Friday, October 28, 2005

Judicial Review

I read this article from the Center for Arizona Policy's legal counsel on the subject of Judicial Review. It's striking not for what it includes, which is actually pretty interesting, but for what it omits.

In the famous case of Marbury v. Madison, Chief Justice John Marshall declared that constitutional review is the exclusive role of the judiciary. Whether or not Marshall was right to assume that judges are the only officials the framers intended to have the authority of constitutional review, he was at least right that the power judges do have comes from the written Constitution.

In the Federalist Papers, Alexander Hamilton recognized that the power of judicial review ultimately comes from the people. When a statute is found to be in conflict with the Constitution, he explained, “the Constitution ought to be preferred to the statute, the intention of the people to the intention of their agents.”

The views of Marshall and Hamilton are important because they show that judicial review exists because of the people—because of the power of citizens of the United States to frame their government by drafting, ratifying, and amending their Constitution. This is not the case in other systems of government. Part of the English legal tradition, for example, holds that judicial review is not grounded in the text of a written constitution.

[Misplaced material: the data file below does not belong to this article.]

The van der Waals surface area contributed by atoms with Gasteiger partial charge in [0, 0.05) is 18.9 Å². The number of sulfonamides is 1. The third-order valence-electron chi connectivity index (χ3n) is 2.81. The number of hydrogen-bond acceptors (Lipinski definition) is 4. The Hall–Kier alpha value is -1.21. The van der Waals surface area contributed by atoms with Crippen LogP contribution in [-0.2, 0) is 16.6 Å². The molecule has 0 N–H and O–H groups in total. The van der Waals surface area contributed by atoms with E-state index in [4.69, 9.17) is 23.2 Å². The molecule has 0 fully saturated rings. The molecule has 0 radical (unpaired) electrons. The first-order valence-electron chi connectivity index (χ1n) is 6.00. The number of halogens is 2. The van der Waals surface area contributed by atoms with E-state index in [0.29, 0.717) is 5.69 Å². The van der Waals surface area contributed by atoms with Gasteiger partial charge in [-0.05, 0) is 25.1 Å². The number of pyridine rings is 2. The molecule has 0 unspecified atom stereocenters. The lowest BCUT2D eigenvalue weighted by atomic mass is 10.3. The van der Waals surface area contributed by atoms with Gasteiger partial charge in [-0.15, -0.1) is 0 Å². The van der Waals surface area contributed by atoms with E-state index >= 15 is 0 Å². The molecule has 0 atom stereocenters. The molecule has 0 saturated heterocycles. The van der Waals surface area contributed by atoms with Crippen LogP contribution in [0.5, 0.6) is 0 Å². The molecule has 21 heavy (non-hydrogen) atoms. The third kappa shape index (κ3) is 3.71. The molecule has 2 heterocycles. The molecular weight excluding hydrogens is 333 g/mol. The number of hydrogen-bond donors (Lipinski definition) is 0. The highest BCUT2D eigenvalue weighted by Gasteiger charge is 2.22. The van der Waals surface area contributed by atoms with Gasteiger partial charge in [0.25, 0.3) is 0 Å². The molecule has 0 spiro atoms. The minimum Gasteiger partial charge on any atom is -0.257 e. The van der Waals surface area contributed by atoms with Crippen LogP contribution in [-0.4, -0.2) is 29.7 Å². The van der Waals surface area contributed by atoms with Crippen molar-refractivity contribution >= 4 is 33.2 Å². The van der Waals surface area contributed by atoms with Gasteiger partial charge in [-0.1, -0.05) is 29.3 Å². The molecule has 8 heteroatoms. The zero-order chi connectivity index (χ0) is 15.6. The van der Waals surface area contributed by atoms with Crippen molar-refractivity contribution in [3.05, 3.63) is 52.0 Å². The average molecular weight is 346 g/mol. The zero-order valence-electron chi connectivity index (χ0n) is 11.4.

The emphasis here is on the power of the citizens, which is frequently cited by conservatives in their cry against so-called "judicial activism." While this is all well and good, they're forgetting an important piece of Judicial Review, as written by James Madison in Federalist Paper #10.

Complaints are everywhere heard from our most considerate and virtuous citizens, equally the friends of public and private faith, and of public and personal liberty, that our governments are too unstable, that the public good is disregarded in the conflicts of rival parties, and that measures are too often decided, not according to the rules of justice and the rights of the minor party, but by the superior force of an interested and overbearing majority.

The Judicial Branch is supposed to be one of the checks and balances that keep an "interested and overbearing majority" from violating the rights of the minority. That's how the judicial branch got us such things as desegregation. This isn't "legislating from the bench," as many conservatives claim; it's a balance to the legislative process, where the majority can run over the rights of the minority.

When someone can give me a clear argument as to why keeping marriage rights and responsibilities from same-sex couples is more important to the common good than to the individual rights of those couples, then I'll consider that maybe this issue shouldn't be decided by the judiciary. Although as long as I've been interested in this issue, you'd think if there were a clear argument, I'd have heard it by now. The closest anyone has come is "Public policy affects everyone." Yeah, that's a clear and compelling reason to stamp on the rights of others.

On the upside, I'm pleased to see that someone from CAP is actually using the term "judicial review" and not the nonsensical "activist judges."


At 1:08 AM, Blogger TransatlanticGirl said...

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